(asphyxia)
12. All deaths due to shooting, stab wounds, burns,
electricity, lightning, tetanus, etc.
13. Homicides
14. All suicides
15. All poisoning
16. Stillborn = omission
17. Premature death
Somatic death Death of an organism
Cessation of circulation & respiration (1960‟s)
Criteria for the 1. Advanced resuscitation techniques that are capable of
pronouncement of death reviving effectively cases of clinical death
*Clinical death: cessation of heartbeat & respiration but the
brain is still alive but injured
2. Advance life-sustaining equipment capable of maintaining
cardiovascular & respiratory functions despite severe brain
injury
3. Redefinition from cessation to irreversible cessation of
cardiorespiratory functions after resuscitation attempts
4. Brain death: cannot be revived anymore [National
institute of neurological diseases & stroke in the US (1977)]
- Clinically dead & dead are the same
Criteria for brain death Brain death: perpetual state of deep sleed
a. Coma (patient will not respond) & cerebral
unresponsiveness
b. Apnea
c. Absent cephalic (brainstem) reflexes
d. Electrocerebral silence
criteria should be present for 30 mins at least 6 hrs after
onset of coma & apnea
American bar 1. irreversible cessation of circulation & respiratory
association & national functions
conference of 2. Irreversible cessation of all functions of the entire brain,
commission of uniform including the brainstem is dead
state laws legislative
definition of death
(1980)
American academy of Death:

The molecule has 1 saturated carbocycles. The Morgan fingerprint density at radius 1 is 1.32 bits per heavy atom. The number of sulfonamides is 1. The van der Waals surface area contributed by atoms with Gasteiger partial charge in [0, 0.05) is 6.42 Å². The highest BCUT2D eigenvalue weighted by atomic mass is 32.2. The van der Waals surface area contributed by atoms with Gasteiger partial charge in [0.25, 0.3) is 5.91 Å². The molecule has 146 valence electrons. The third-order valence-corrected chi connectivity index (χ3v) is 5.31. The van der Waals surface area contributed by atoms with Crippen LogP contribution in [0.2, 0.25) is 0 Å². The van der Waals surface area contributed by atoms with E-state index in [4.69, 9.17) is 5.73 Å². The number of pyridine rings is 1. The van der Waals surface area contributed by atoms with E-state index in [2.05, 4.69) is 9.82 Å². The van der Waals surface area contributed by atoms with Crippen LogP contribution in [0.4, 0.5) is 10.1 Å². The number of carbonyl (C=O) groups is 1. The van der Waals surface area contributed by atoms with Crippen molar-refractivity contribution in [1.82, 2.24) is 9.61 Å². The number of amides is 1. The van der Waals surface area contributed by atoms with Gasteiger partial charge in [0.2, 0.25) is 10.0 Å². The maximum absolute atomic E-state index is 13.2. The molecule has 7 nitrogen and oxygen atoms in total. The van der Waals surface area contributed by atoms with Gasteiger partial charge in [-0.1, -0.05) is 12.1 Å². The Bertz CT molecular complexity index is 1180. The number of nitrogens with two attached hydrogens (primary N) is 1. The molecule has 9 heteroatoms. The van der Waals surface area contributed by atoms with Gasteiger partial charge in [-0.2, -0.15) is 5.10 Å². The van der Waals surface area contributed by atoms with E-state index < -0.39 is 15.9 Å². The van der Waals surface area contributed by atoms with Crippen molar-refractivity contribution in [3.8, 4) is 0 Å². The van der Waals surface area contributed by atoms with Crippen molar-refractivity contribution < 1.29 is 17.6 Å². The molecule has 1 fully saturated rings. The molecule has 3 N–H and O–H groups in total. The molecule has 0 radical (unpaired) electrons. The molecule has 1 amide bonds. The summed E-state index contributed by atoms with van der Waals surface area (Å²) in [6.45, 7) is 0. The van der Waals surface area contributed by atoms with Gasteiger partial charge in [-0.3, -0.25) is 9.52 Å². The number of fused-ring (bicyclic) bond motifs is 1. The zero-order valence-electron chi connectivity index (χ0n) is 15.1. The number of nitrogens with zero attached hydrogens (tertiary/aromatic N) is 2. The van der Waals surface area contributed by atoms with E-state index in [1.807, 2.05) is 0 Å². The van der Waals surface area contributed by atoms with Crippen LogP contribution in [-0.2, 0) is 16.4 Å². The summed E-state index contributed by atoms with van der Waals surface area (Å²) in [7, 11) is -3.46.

neurology 1. Coma
2. Absence of the following:
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- Motor response
- Pupillary response to light & pupils at mid-position
- Corneal reflexes
- Caloric responses
- Gag reflexes
- Coughing in response to tracheal suctioning
- Sucking & rooting reflexes
Postmortem changes 1. Algor mortis
- 1st demonstrable change after death is cooling of the body
- At room temp: 2‟-2.5‟F/hr (1st hr)
- 1.5-2‟F/hr (next 12 hrs)
- 1‟F/hr (next 12-18 hrs)
- As a rule, the body cools at 1.5‟F/hr (50% of cases)
- Not a reliable indicator as to the time of death
2. Rigor mortis
- Rigidity of the body due to hardening of the skeletal
muscles caused by a series of physiochemical events after
death
- (-  formation of locking-
chemical bodies between actin & myosin
- This interlocking is fixed & produces rigor mortis w/o
shortening of the muscles
- Sets w/in 2 hrs after death (head & neck)
- Complete w/ 12 hrs
- Persists about 3-4 days
3. Livor mortis (postmortem lividity/hypostasis)
- Blood supply gravitates to the skin vessels w/c becomes
toneless & dilate after circulation ceases
- Becomes evident as early as 20 mins after death
- Fully evident w/in 4-8 hrs
- Tardien spots: petechiae
4. Postmortem clotting of blood
5. Discoloration of tissue
- Abdomen: green
- Formation of sulfur gases (bacteria)
6. Putrefaction
7. Dessication (mummification)
Techniques of Autopsy
Technique of Virchow Organs removed & dissected individually in the body
Most widely used metohd
Technique of Rokitansky In-situ dissection in part combined w/ en bloc technique
♫ En bloc:
- By cavity
- Interrelated to each other
- Systemic dissection
- Ex. thoracic cavity (lungs, heart, diaphragm), respiratory
system
Technique of Ghon En bloc technique
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Technique of Letulle En masse technique